Where is heaven, and how will we experience it before the final resurrection?
One popular view locates heaven in a separate, non-material world. In recent centuries scientists and clergy seemed to strike a bargain: science gets the body (and other physical substances), while religion gets the soul (and other non-material stuff). Social scientists claimed title to the psyche, however, leaving the church a wispy, anemic, spiritual realm congenial to neither scientific nor biblical insights about creation and human nature.
This view sidesteps the physicality of Jesus’ incarnation and resurrection and their implications about heaven. It lacks the full force of the Christian hope for personal, conscious life after death.
Heaven is located within creation. It isn’t tucked into a galactic corner. Rather, we can experience glimpses of heaven through ordinary senses, reason, and intuition. Heaven is behind us, among us, around us, within us, before us€”eventually to be fully experienced eternally in our resurrection bodies. Heaven is as real as oceans and suns, winds and planets in a hundred billion whirling galaxies. It is as real as people with bodies, minds, and spirits.
We find intimations of heaven in stories of humankind, spiritual experiences, and nature, but in Scripture we get our fullest picture: The triumph of Christ over dark powers will release the cosmos from sin’s bondage (Rom. 8:21). On the Last Day, we will become more, not less, embodied (note Rev. 21’s highly physical description of heaven). Heaven is a dimension in which the cosmos is bathed in holiness (Rev. 21:22€“27).
The apostle Peter understood Jesus’ promise, “I go to prepare a place for you” (John 14:2), to mean not only his presence now but also a heavenly life with him. The present universe, Peter said, will be reconstituted€””a new heaven and a new earth, the home of righteousness” (2 Pet. 3:13). The apostle Paul pictured the “whole creation” groaning like a woman in labor. Those having the “firstfruits of the Spirit” eagerly anticipated bodily redemption and sharing the glory of the risen Lord (Rom. 8:15€“25).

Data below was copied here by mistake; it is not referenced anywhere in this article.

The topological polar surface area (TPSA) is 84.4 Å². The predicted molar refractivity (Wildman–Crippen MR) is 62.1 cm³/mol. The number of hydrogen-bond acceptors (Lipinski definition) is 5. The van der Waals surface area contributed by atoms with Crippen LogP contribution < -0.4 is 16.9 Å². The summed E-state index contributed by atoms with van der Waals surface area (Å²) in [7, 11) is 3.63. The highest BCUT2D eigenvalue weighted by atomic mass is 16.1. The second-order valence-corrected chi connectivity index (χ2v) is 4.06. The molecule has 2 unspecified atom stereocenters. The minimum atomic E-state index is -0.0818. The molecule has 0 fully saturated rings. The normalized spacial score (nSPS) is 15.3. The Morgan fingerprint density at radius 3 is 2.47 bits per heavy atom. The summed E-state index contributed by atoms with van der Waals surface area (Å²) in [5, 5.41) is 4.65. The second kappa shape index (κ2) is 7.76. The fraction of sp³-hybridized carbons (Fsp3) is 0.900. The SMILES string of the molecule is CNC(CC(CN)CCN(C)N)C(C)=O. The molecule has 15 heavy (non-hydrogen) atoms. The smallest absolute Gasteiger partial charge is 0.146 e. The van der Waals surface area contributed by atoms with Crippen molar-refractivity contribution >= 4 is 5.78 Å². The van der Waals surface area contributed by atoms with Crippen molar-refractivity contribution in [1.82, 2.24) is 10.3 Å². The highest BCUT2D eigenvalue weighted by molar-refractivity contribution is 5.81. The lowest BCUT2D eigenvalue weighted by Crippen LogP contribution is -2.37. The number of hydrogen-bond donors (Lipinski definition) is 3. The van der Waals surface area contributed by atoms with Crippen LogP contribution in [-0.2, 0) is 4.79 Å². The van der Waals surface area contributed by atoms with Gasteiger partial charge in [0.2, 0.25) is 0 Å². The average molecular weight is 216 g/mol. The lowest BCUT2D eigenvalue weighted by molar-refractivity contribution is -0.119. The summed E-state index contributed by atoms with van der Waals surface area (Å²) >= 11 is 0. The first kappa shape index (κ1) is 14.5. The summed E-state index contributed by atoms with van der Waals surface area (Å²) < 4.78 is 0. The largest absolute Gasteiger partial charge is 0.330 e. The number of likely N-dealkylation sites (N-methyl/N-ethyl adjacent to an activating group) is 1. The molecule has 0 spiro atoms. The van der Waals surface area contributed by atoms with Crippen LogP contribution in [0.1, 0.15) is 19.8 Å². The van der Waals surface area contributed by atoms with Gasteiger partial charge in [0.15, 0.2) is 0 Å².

In heaven, cultures from this world will be shaped toward divine purposes (Rev. 21:24). But for all these intimations, heaven is a place we simply cannot fully imagine yet: “No eye has seen, no ear has heard, no mind has conceived what God has prepared for those who love him” (1 Cor. 2:9).
What form will we have before the final resurrection? Even with his vision of “a man in Christ” who was caught up in “the third heaven,” the apostle Paul did not know whether it was in or out of the body€””God knows,” he wrote (2 Cor. 12:2€“4). Nor do we know whether this vision refers to a state after the final resurrection. But we do know from Paul that, on the last day, we will bear the likeness of Jesus: “And just as we have borne the likeness of the earthly man, so shall we bear the likeness of the man from heaven” (1 Cor. 15:49).
We may take our cue from Jesus. Jesus’ triumph over death signals our own victory. Jesus is first through the mountain pass, as it were. Death isn’t the last word; life is€”personal, conscious continuation beyond death. In post-resurrection mode, he moved between two dimensions. As earthly “children of the resurrection,” we access one dimension of the kingdom of God in this life; in heaven we’ll experience a new dimension of it, though still awaiting our glorified bodies. We will be with the risen Jesus (Phil. 1:23), and therefore we will be of some essence or form to perceive and reflect his likeness.
The dead in Christ aren’t in limbo awaiting the end-time melding of modes. Given the relativity of time, in relation to us, they’re already enjoying some form of the New Jerusalem. This “great cloud of witnesses” (Greek: “martyrs”) hovers about us, mind touching mind, spirit touching spirit, and one day, at the final resurrection of the Last Day, hand grasping hand! Created in the image of God, in the new heaven and earth we will put on God’s likeness. As John wrote: “Beloved, we are God’s children now; what we will be has not yet been revealed. What we do know is this: when he is revealed, we will be like him, for we will see him as he is. And all who have this hope in him purify themselves, just as he is pure” (1 John 3:2€“3, NRSV).
Heaven is where Jesus is; and after death some form of ourselves, reflecting the risen Jesus, will function in dimensions of reality not now accessible to us.
Arthur O. Roberts is professor at large at George Fox University and author of Exploring Heaven: What Great Christian Thinkers Tell Us About Our Afterlife with God (HarperSanFrancisco, 2003).